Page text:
Geelong and District

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BROWN, Philip Lawrence

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A Geelong Biographical Register entry reproduced with the kind permission of the Geelong Historical Society.  [© 2000 Geelong Historical Society, Geelong, Victoria]

Philip Lawrence BROWN
(1904 - 1996)

BROWN, Philip Lawrence (1904-1996), historian, was born in Manchester, England, on January 15, 1904, the elder surviving son (a twin brother died in infancy and there were three older sisters) of Dr. Francis Brown, an Anglican priest and schoolmaster, and his wife Ada.  The family migrated to Geelong where Dr. Brown served as headmaster of the Church of England Grammar School, first in Geelong (1912-13), then at Corio (1914-29).

As a boy, and later, Philip was friendly, scholarly, and dutiful, with a nice combination of humour and serious purpose.  In 1923, entering Trinity College at Melbourne University with a scholarship, his historical studies began in earnest, although he interrupted his Arts course to take a cadetship with the Melbourne Argus.  After a year or two of intense journalistic labours, he took a break in South Australia, recuperating from an illness with friends, working as jackaroo and boundary rider for two years, and then learning the techniques of opal mining at Coober Pedy.  Later, as an historian, he acknowledged these years as "prime sources of knowledge".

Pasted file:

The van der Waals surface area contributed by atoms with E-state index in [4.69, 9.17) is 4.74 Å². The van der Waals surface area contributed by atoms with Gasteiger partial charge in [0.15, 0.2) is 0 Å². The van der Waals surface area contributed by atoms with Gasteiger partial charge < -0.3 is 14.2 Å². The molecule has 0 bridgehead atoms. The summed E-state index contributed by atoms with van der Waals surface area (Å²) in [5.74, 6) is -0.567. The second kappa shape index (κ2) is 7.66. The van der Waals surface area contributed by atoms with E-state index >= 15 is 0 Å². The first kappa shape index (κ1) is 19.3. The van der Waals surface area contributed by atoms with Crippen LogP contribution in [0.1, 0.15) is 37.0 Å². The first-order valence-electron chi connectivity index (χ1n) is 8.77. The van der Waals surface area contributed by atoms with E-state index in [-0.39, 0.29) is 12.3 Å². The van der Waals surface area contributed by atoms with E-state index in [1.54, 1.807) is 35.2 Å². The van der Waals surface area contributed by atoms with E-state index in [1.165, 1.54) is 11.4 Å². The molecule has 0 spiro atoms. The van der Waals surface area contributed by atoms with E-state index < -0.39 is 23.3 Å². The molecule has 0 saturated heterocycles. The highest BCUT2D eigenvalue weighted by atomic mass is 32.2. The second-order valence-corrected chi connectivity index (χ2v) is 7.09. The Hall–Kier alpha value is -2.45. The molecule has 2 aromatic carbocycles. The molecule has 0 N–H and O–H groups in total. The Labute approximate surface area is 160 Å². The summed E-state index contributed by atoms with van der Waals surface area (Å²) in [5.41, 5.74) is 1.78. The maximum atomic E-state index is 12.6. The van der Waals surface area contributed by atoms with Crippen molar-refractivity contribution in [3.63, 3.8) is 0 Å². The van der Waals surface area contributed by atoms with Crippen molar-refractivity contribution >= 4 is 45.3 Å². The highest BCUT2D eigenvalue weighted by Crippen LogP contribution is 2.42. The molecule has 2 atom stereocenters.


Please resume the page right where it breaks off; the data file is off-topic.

Philip, in accordance with his father's wishes, completed his degree, graduation BA in 1930.  In the same year his father's successor, James Darling, persuaded the School Council that the 1907 history and register of the school should be revised and brought up to date.  Philip was commissioned for the task, but, as it developed, he became convinced that an entirely new work was needed.  Before this had got very far, he was diverted into what became his magnum opus, spanning forty years, although he never completely abandoned his original work.

The new work was the organizing, transcribing, editing and publishing of the papers at Golf Hill, Shelford, in the keeping of Janet Biddlecombe (1866-1954), youngest daughter of George Russell (1812-1888), manager from 1836 of the pastoral Clyde Company, a joint stock concern formed in Scotland.  The co-operation of the two was to provide a rich store of nineteenth century history, embracing Tasmania, Geelong, the Western District, Britain and the intertwinings of the four through the fortunes of individuals and families.